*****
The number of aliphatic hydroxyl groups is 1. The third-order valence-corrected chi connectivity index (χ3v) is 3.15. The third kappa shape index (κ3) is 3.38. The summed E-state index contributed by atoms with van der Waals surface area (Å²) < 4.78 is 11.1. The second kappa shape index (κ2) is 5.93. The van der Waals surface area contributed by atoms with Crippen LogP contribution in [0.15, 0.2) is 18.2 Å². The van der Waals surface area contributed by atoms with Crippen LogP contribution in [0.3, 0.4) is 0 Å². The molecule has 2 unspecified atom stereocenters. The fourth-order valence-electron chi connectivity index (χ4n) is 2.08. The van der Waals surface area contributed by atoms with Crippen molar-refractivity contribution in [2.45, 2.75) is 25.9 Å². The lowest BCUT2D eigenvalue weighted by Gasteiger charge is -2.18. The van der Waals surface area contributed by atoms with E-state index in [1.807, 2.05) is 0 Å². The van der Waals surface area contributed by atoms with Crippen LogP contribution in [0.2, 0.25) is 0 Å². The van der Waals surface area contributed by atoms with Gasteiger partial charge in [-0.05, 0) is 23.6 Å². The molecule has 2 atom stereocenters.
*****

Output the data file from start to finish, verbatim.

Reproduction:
The number of aliphatic hydroxyl groups is 1. The third-order valence-corrected chi connectivity index (χ3v) is 3.15. The third kappa shape index (κ3) is 3.38. The summed E-state index contributed by atoms with van der Waals surface area (Å²) < 4.78 is 11.1. The second kappa shape index (κ2) is 5.93. The van der Waals surface area contributed by atoms with Crippen LogP contribution in [0.15, 0.2) is 18.2 Å². The van der Waals surface area contributed by atoms with Crippen LogP contribution in [0.3, 0.4) is 0 Å². The molecule has 2 unspecified atom stereocenters. The fourth-order valence-electron chi connectivity index (χ4n) is 2.08. The van der Waals surface area contributed by atoms with Crippen molar-refractivity contribution in [2.45, 2.75) is 25.9 Å². The lowest BCUT2D eigenvalue weighted by Gasteiger charge is -2.18. The van der Waals surface area contributed by atoms with E-state index in [1.807, 2.05) is 0 Å². The van der Waals surface area contributed by atoms with Crippen LogP contribution in [0.2, 0.25) is 0 Å². The van der Waals surface area contributed by atoms with Gasteiger partial charge in [-0.05, 0) is 23.6 Å². The molecule has 2 atom stereocenters.